The Soviet invasion of Afghanistan was a defining event in the Cold War, making clear to all serious people the reality of the communist Kremlin’s threat. Mr. Trump’s cracked history can’t alter that reality.

 

 

 

 

A Family in History

“My grandfather was the biggest Communist in America,” he said, “and I became the biggest capitalist in Russia.”

.. Bill Browder created his hedge fund, Hermitage, in 1996. The Kremlin turned on him hard in 2005, declaring him persona non grata. He had been a thorn in the side of Putin’s oligarchs.

In 2008, the authorities arrested Browder’s fearless and whistleblowing lawyer, Sergei Magnitsky — and tortured him to death.

.. I read an obituary of Felix Browder, Bill’s father. I then realized why Bill had asked me to be more specific when I asked, “Any relation?” Felix Browder was one of the greatest mathematicians in the world. (I don’t know from mathematicians.) He was, for example, chairman of the math department at Chicago.

Earl Browder had two more children, two more sons: Andrew and William. The former became the

  • chairman of the math department at Brown; the latter became
  • chairman of the department at Princeton. And there’s more Browder talent where that came from.

.. He was named after Shakespeare, having been born on the 400th anniversary of the writer’s birth (April 23, 1964).

.. Andrew’s daughter Laura, a professor at the University of Richmond, discovered something in the KGB archives: The dear nanny had been a spy, charged with keeping tabs on Earl. Of course.

.. Earl coined the famous (or infamous) slogan “Communism is 20th-century Americanism.” He ran for president in 1936, getting some 80,000 votes.

.. Communists in America were in particularly bad odor. In early ’41, the U.S. government sent Browder to prison on technicalities: passport fraud. But that summer, Hitler double-crossed Stalin, and the United States would soon be allies with Uncle Joe.

.. FDR commuted Browder’s sentence as a goodwill gesture.

.. After the war, Browder got on the wrong side of Moscow and was expelled from the American party. He died in 1973, having spent his last years with his son Bill in Princeton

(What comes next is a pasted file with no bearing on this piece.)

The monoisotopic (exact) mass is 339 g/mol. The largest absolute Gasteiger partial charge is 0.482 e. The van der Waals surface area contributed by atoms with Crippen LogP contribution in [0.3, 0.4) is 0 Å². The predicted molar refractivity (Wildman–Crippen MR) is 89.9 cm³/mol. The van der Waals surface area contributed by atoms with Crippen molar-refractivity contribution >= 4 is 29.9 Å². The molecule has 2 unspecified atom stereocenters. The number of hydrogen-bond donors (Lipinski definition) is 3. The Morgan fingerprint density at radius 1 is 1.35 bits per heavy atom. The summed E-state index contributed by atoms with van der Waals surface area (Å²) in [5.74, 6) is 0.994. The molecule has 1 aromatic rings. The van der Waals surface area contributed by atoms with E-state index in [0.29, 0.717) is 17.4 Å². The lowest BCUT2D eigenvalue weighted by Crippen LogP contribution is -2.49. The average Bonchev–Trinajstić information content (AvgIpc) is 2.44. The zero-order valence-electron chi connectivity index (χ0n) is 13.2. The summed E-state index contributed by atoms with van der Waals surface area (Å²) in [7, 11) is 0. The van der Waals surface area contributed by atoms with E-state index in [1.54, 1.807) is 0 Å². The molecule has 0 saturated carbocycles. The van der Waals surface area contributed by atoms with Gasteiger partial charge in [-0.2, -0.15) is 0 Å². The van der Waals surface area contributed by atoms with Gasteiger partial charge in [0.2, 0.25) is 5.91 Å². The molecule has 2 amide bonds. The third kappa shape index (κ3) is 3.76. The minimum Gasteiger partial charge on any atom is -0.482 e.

.. Raisa, a Russian mother, and a mother of three sons. A Russian-Jewish mother at that

.. Felix entered MIT at 16. He had his bachelor’s degree in two years. By 20, he had his Ph.D. from Princeton.

.. One of his undergraduate professors testified that Felix was not a party member — and, moreover, that Felix had been the best math student in the history of MIT

.. Bill Browder affirms that his father was not a Communist. Rather, he was “a hard-core leftist professor,” like all the others. “I never met one who wasn’t,” says Bill.

.. Felix was indeed drafted into the Army. Not trusted with sensitive work, he spent two years pumping gas at Fort Bragg.

.. Felix worked on his math and, for the first and only time in his life, was around regular folks.

.. Felix and his wife Eva had another child besides Bill: their son Tom. He entered the University of Chicago at 15. Today, he is a leading particle physicist, dividing his time between Hawaii and Japan, searching for the origin of the universe.
.. Bill was a rebellious kid, and he figured out how to rebel against a family of leftists: become a capitalist. He majored in economics at Chicago, whose department was a den of free-marketeers.

.. In an act of shocking gall, the Russian state is investigating Browder for the murder of Magnitsky — and three other men. Thus do the murderers finger the champion of the murdered. Putin’s predecessors in the KGB would grin in admiration.

.. He could have walked away, tending his millions, but instead he has put himself in the crosshairs of one of the most powerful and ruthless governments on earth.